Would you like to know why I left youth work?
No, not the “emotional toll, logistics too difficult with a small child” answer that I glibly throw away on podcasts and at dinner parties.
The real reason?
I was tired.
But not in the way you think.
Well, ok, in that way, too – I was a single parent to a 4-year-old and maxing out my babysitting credits so I could go make toast for teenagers.
But I was tired of something different.
I was tired of taking every single bit of behaviour, stopping, and saying to myself, “That’s not what they mean. Yes, they may have just thrown a chair that narrowly missed my head. But actually, that’s completely understandable because of these 8 different ridiculously hard things that they’re currently having to deal with. So I’m not going to call the police. I’m going to make them a cup of tea and have a chat.”
Now, on the surface, this might seem like good old-fashioned youth work. Seeing behind the symptoms to the cause. No behaviour happens in a vacuum. All that jazz.
And that’s all true.
But constantly having to deal with people doing shitty things to you without being able to say “Oi! That’s a shitty thing! Can you stop?!” has implications.
For example, it made me much more likely to make excuses or people in my personal and professional life when they treated me badly.
It also made me less likely to enforce healthy boundaries for Ethan and for me.
And it reinforced the tendency that I learnt growing up in Evangelical Christianity to put my own feelings and needs dead last in the hierarchy.
Because it’s true – no behaviour happens in a vacuum. There is a reason for everything people do to you…and rarely is it anything to do with you. It’s much more likely to be their own childhood trauma, their current anxieties, an underdeveloped sense of their own boundaries…the list goes on.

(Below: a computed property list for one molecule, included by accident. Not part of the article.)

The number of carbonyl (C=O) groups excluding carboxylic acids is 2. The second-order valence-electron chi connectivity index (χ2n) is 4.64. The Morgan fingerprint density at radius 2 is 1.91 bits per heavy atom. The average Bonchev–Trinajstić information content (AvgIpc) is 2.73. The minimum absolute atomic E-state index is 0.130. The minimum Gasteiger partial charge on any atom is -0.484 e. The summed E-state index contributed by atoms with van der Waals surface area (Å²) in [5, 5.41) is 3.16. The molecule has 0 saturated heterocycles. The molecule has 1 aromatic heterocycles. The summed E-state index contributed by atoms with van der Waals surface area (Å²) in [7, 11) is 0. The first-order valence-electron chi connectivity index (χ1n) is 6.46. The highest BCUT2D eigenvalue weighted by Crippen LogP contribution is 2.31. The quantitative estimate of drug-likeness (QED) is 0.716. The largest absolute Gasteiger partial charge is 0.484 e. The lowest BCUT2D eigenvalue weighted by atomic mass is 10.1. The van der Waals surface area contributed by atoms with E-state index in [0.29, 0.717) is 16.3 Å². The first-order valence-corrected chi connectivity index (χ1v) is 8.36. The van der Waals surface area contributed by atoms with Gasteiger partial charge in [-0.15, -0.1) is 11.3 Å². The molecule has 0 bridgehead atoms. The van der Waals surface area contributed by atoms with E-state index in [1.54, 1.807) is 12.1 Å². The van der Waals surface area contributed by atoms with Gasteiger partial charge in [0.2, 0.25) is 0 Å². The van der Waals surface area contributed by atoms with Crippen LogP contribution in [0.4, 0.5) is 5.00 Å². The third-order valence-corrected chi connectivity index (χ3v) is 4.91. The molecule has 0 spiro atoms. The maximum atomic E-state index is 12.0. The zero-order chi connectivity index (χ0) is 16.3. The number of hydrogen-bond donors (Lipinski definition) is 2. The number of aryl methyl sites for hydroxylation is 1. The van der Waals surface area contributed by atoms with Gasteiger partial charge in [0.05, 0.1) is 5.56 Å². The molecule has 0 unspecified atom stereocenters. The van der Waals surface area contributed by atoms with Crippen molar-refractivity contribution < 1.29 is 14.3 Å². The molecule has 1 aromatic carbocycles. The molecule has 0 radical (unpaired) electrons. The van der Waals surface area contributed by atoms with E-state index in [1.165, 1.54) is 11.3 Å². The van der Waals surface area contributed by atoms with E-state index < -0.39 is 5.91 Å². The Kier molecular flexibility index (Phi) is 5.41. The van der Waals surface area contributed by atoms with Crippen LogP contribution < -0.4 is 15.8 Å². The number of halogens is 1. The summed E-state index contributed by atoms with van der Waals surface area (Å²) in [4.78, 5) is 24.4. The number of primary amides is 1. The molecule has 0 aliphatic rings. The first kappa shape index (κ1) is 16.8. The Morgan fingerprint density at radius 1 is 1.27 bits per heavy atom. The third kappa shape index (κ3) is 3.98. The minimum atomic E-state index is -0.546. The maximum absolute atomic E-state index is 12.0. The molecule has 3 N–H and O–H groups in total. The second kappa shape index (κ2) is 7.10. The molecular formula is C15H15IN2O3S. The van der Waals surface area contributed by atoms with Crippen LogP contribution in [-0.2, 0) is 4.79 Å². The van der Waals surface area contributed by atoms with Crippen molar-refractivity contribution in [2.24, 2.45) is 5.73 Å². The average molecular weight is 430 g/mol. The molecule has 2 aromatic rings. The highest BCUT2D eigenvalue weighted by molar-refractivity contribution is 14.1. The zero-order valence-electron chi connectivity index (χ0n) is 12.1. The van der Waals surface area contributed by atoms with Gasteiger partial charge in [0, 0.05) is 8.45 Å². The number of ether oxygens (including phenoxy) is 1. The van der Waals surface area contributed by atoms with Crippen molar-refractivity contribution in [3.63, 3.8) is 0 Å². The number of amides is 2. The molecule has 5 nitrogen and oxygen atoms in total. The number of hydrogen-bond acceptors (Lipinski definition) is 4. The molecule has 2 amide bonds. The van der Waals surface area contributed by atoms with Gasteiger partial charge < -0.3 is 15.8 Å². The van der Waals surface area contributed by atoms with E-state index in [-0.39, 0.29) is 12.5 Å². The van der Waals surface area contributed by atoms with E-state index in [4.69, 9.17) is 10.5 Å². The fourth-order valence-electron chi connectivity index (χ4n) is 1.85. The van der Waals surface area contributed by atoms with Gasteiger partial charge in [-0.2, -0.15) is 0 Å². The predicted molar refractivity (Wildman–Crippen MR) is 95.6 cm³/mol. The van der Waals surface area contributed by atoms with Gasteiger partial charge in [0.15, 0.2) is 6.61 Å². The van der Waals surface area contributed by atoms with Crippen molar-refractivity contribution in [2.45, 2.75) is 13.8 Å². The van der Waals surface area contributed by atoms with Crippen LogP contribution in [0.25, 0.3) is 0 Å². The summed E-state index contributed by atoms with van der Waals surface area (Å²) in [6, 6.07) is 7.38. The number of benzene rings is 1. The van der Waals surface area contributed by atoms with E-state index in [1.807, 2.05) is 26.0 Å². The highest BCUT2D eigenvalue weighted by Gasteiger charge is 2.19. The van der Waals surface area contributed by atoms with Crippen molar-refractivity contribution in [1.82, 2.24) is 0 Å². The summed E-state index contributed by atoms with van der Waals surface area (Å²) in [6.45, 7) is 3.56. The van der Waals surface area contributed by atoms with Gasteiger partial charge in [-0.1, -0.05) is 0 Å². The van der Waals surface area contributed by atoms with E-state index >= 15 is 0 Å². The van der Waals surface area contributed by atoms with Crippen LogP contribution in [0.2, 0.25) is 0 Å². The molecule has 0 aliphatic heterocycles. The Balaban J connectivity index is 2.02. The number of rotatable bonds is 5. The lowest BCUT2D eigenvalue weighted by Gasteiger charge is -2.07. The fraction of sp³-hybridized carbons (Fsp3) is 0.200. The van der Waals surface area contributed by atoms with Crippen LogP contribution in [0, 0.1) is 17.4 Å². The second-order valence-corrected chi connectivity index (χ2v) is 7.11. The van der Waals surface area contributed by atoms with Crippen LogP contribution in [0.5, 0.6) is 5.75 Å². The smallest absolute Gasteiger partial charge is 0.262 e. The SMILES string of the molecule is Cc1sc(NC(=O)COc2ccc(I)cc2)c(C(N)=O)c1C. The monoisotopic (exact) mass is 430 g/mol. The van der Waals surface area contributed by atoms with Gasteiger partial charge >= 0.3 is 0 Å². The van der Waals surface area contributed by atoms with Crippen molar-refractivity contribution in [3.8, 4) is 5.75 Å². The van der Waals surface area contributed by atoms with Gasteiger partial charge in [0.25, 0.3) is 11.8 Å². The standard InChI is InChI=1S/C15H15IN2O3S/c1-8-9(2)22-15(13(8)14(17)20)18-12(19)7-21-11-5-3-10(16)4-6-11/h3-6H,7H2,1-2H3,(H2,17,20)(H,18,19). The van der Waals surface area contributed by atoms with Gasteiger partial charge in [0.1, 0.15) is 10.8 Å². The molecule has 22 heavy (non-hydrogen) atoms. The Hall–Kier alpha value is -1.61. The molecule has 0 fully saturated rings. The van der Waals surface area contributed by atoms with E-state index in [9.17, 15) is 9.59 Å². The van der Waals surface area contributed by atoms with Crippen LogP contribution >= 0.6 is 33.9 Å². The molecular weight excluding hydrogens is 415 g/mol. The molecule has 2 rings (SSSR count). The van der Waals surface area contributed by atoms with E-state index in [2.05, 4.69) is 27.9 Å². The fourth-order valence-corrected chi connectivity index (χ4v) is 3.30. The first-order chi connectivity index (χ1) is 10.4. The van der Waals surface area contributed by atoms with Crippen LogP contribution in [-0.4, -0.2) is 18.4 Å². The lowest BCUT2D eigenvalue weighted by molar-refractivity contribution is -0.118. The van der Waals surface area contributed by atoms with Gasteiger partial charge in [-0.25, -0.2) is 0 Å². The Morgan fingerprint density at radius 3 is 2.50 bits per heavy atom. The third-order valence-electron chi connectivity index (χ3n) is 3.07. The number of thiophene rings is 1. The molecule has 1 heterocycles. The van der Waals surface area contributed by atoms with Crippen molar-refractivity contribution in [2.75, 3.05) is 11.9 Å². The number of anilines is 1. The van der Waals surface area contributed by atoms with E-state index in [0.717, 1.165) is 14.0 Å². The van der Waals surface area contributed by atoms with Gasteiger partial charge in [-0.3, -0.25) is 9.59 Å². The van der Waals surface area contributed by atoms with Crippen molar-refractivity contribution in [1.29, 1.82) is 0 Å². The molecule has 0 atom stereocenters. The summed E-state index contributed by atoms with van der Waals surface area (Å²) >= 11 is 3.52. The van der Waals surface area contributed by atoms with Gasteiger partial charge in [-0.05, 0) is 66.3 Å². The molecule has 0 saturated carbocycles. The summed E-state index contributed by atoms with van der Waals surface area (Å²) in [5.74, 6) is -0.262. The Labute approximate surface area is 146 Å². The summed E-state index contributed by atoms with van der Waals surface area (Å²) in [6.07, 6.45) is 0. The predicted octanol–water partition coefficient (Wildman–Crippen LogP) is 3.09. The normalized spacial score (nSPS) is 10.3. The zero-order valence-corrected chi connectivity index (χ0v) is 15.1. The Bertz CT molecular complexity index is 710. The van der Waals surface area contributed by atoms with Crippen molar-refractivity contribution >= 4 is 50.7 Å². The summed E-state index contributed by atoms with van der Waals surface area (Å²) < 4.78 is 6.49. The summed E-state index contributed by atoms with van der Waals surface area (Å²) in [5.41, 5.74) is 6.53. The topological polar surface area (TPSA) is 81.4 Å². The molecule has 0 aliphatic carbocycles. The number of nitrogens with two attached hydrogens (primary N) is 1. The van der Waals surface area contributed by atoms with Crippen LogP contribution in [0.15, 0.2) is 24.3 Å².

Rarely do people mean to hurt you when they say hurtful things. Honestly.
But the problem is, when people do shitty things to you, you get hurt. Regardless of whether they meant it or not. Regardless of whether they never had anyone tell them they were good enough as a child. Regardless of how much pressure they’re currently under at work.
And it’s all very well to go, “Ok, so they may have hurt me deeply with their words and actions just then, but they only did this because (insert valid excuse here).” But you’re still hurt.
Explaining it away just means you’re invalidating your own feelings, needs, boundaries, and worth below everyone else’s. Constantly.
Because they’re having a hard time.
Do you know the most freeing thing about leaving youth work?
Being able to stop being “friends” with someone who was out of order.
Being able to stand up for myself when people hurt me.
Not having to constantly make excuses for everyone else’s behaviour.
And the unfamiliar experience of letting it be ok that I’m upset.
I reclaimed my feelings.
Well, it’s not quite that simple – it’s a process. And I think that some people around me might find it a little abrasive that I’m not as easy-going as I have been in the past. That I don’t always gloss over disagreements. That I stand up for my opinions, my boundaries, and my decisions. But if I want to teach my children that their feelings – their wellbeing is as important as how the people around them feel, then I need to model that.
Otherwise they’ll end up constantly people pleasing as they grow, not asserting their own wants and needs, and pushing themself down the hierarchy. Just like I did.
I don’t want that for them.
So, I’ll be as (kindly) assertive as I need to be. And try to unlearn it all.
One thought on “Why I left Youth Work – and why I’m more selfish than I used to be.”
Good for you! Thank you for sharing. 💜